1. A streamlined regulatory framework
- The new General Block Exemption Regulation harmonising and
consolidating five legal acts into one text allows Member States to approve a
range of aid measures without first notifying the Commission which enables
faster processing of cases. This revision, aimed to promote job creation and
competitiveness, covers aid for SMEs, research, innovation, regional
development, training, employment and risk capital.
working methods and simplified procedures
The Commission actively promotes the wider use of IT as a way to
improve working procedures. For example:
- The new Common Procurement Vocabulary (a standard EU product
description) facilitates the identification of public procurement opportunities
anywhere in the EU, irrespective of the language of the country of procurement.
The forms used by public authorities to publish notices in the EU Official
Journal have been standardised and automated, reducing publication time from 12
to 5 days.
3. A well functioning Internal Market
The Internal Market is a driving force for simplification in the EU,
allowing a vast set of national laws to be concentrated into a single piece of
legislation, replacing 27 different national laws by one single European text.
- The common rules for the operation of air services should contribute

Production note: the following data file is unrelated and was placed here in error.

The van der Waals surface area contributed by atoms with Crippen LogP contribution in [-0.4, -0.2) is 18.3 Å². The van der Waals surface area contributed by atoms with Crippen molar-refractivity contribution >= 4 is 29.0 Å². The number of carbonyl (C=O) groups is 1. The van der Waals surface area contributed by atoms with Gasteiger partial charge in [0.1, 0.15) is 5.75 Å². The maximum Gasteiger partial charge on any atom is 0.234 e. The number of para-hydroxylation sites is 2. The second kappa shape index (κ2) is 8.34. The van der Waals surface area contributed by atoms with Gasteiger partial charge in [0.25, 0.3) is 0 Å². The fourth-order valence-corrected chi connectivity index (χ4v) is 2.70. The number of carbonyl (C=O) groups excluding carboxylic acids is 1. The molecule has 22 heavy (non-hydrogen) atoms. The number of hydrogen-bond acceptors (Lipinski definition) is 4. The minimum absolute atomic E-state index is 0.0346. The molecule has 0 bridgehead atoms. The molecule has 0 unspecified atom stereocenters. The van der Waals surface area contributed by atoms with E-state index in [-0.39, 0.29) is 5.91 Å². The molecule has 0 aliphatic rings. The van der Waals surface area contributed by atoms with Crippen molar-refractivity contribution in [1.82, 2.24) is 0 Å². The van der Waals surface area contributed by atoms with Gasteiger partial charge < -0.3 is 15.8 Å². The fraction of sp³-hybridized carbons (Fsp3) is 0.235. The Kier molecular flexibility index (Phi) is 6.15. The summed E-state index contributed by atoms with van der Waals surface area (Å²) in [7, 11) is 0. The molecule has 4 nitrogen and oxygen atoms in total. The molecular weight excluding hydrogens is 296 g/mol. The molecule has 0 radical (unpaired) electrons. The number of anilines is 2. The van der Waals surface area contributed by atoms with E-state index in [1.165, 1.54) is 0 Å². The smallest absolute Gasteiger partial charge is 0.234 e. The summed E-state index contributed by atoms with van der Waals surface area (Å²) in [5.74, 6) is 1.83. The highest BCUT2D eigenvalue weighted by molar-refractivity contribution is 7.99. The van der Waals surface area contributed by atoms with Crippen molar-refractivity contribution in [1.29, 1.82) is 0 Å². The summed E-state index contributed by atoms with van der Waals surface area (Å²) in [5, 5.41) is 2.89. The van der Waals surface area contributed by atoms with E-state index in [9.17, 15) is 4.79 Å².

to more consumer choice, lower fares and more competition.
- The ‘VAT package’ introduces new rules for services which
will mean that business-to-business services will be taxed in the Member State
of the customer. This should act as an incentive for businesses to provide
services throughout the EU. The package also includes a mini one-stop shop for
telecom, broadcasting and e-commerce services for businesses established within
the EU and a new procedure for claiming VAT refunds for businesses not
established in the Member State in which the VAT was
Continuation of a success story
The number of simplification measures adopted by the Council and the European
Parliament has gone up from 16 in January 2008 to 37 in January 2009.
However, 52 simplification proposals are still pending before the Council
and the European Parliament. It is important that the institutions progress in
their consideration of these proposals so that even more benefits are enjoyed by
business, citizens and public administration. Such pending proposals are
- The new EU directive, which will replace 10 existing directives, on
investment funds, known as 'UCITS' (Undertakings for Collective
Investment in Transferable Securities) will provide consumers with access to
professionally managed investments on affordable terms.
- The new "Car Safety Package" proposal will simplify the existing
regulatory environment by repealing 150 directives on the type-approval of